Coronary calcium screening reveals hidden heart problems

"If a heart attack had occurred, it very likely could have been lethal."

By: Jenny Rackl .

Heart screening showed a high coronary calcium score.
Heart screening showed a high coronary calcium score.
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Last July, John Heitkamp and his wife went to Sanford Health in Worthington, Minnesota, to check the health of their hearts through a heart screening. It had been 10 years since Heitkamp’s last one.

“We went over there and had it done, and the gal said that my calcium score was quite high and I should have it checked out,” Heitkamp said.

A coronary calcium score measures how much calcium has built up in artery walls, creating a higher risk for heart attack or stroke. When the heart screening showed a high coronary calcium score, Heitkamp was referred to Tom Stys, M.D., a cardiologist at Sanford Health.

“The plaque in his arteries increased by about tenfold over a decade, which was a red flag,” said Dr. Stys. “We needed to make sure there wasn’t a problem that would possibly be life-threatening to him.”

But at that time, Heitkamp didn’t experience any symptoms.

“When they wanted me to go to a specialist, I kind of felt like maybe they made a mistake with the test. Because I had no chest pains, arm pains or anything. I didn’t even think I was short of breath,” Heitkamp said.

Serious problem, simple solution

But further testing with Dr. Stys revealed there had been no mistake — Heitkamp definitely had a cardiovascular problem.

“Ultimately, he did have a blockage in the main artery in the front of the heart. If a heart attack had occurred, it very likely could have been lethal,” said Dr. Stys.

Once the blockage was identified, Dr. Stys could fix it by placing a stent, a tube that props the artery open where it has narrowed from plaque build-up. The simplicity of the procedure surprised Heitkamp.

“We went into the operating room — and zip-zip and it was done. It couldn’t have been easier,” he says.

The outpatient procedure had Heitkamp back home within hours.

“And now, in a way, he has a fresh start,” Dr. Stys said. “He did not have any other major blockages. His heart function remains normal. His valves are functioning normal.”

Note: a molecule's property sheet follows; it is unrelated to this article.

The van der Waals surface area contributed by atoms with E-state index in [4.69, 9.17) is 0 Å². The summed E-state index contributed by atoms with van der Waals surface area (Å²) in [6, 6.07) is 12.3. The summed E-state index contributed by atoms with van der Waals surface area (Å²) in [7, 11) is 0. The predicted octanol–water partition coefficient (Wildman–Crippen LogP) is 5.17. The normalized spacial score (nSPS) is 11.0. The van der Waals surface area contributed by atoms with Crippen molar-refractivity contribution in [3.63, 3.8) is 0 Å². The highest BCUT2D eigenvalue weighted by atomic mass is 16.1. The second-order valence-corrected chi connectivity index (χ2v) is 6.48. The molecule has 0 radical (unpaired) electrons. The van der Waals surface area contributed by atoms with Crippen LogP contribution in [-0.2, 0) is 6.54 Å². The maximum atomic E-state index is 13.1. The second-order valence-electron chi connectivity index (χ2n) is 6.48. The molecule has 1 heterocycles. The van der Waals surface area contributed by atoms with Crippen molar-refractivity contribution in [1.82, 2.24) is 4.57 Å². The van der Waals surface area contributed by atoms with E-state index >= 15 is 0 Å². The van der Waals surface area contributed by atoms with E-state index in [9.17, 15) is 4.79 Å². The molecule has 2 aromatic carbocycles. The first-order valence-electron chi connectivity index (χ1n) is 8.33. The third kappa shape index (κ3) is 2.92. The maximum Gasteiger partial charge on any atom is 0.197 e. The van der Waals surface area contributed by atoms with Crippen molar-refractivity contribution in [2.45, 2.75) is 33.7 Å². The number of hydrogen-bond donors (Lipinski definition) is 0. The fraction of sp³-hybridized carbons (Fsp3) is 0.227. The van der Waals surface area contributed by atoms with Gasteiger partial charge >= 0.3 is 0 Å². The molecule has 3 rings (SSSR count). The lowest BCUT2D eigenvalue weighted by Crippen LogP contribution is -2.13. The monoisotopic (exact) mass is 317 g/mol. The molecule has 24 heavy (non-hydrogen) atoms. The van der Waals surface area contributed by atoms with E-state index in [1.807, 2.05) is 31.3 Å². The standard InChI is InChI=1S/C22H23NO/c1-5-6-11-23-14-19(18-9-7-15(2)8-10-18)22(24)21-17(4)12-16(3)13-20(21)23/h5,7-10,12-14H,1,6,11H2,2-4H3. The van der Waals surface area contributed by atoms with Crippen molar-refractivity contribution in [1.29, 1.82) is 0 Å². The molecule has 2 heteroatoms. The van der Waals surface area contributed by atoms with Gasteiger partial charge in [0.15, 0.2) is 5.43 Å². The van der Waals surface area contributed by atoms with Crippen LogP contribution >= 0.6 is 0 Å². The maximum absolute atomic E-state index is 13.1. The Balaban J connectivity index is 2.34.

Sold on screenings

His experience has certainly made Heitkamp an advocate for heart screenings.

“That was the cheapest thing I’ve ever done to save my life. I would encourage someone to just have it done, even if you think you’re in perfect health. I thought I was, and here I had an 80 percent blockage.”

Dr. Stys thinks it’s never too early to be screened for heart disease.

“Since it’s such a predominant condition, I believe everybody should be screened in one way or the other for cardiovascular disease,” Dr. Stys said. “I always recommend our patients consider screening not just for themselves but even their children. It’s never too early to think about cardiovascular issues.”

You can make an appointment for heart and vascular screenings at Sanford Health by calling (605) 333-1000.

Risk factors

Cardiac calcium scoring is painless and recommended for people with a number of identified risk factors, including:

  • Diabetes
  • Family history of heart disease
  • High blood pressure
  • High cholesterol
  • Obesity
  • Sedentary lifestyle
  • Tobacco use

Heart screen procedure

The noninvasive heart screen procedure involves putting small electrodes connected to an electrocardiogram machine on the patient’s chest. The person then lies on a table connected to a computed tomography, or CT, scanner, which is a large, doughnut-shaped machine. The table slides into the opening of the scanner, which moves around the body. Patients may be asked to hold their breath for 20 to 30 seconds while about 200 pictures are taken of the heart.

The scan and other parts of the test reveal a wealth of information, including blood pressure, body mass index (BMI), cholesterol, heart impulses and a Framingham score that estimates the risk of developing heart disease within the next 10 years.

Coronary calcium score

The test also produces a CT calcium score that analyzes the amount of plaque in a person’s coronary arteries. The higher the number, the more plaque:

  • 0: No plaque is present. Less than a 5 percent chance of having heart disease and a very low risk of heart attack.
  • 1-10: Small amount of plaque is present. Less than a 10 percent chance for heart disease and a low risk of heart attack. Now’s the time to quit smoking, eat better and exercise more.
  • 11-100: Plaque is present. The person has mild heart disease and is at a moderate risk of heart attack. They should talk with their physician about quitting smoking, eating better, exercising and taking other necessary treatments.
  • 101-400: A moderate amount of plaque is present. The person has heart disease, and plaque may be blocking an artery. Their heart attack risk is moderate to high, and the physician may want more tests and to start treatment.
  • Over 400: A large amount of plaque is present. It’s very likely that plaque is blocking an artery and the person’s heart attack risk is high. Their physician will want more tests and will start treatment.

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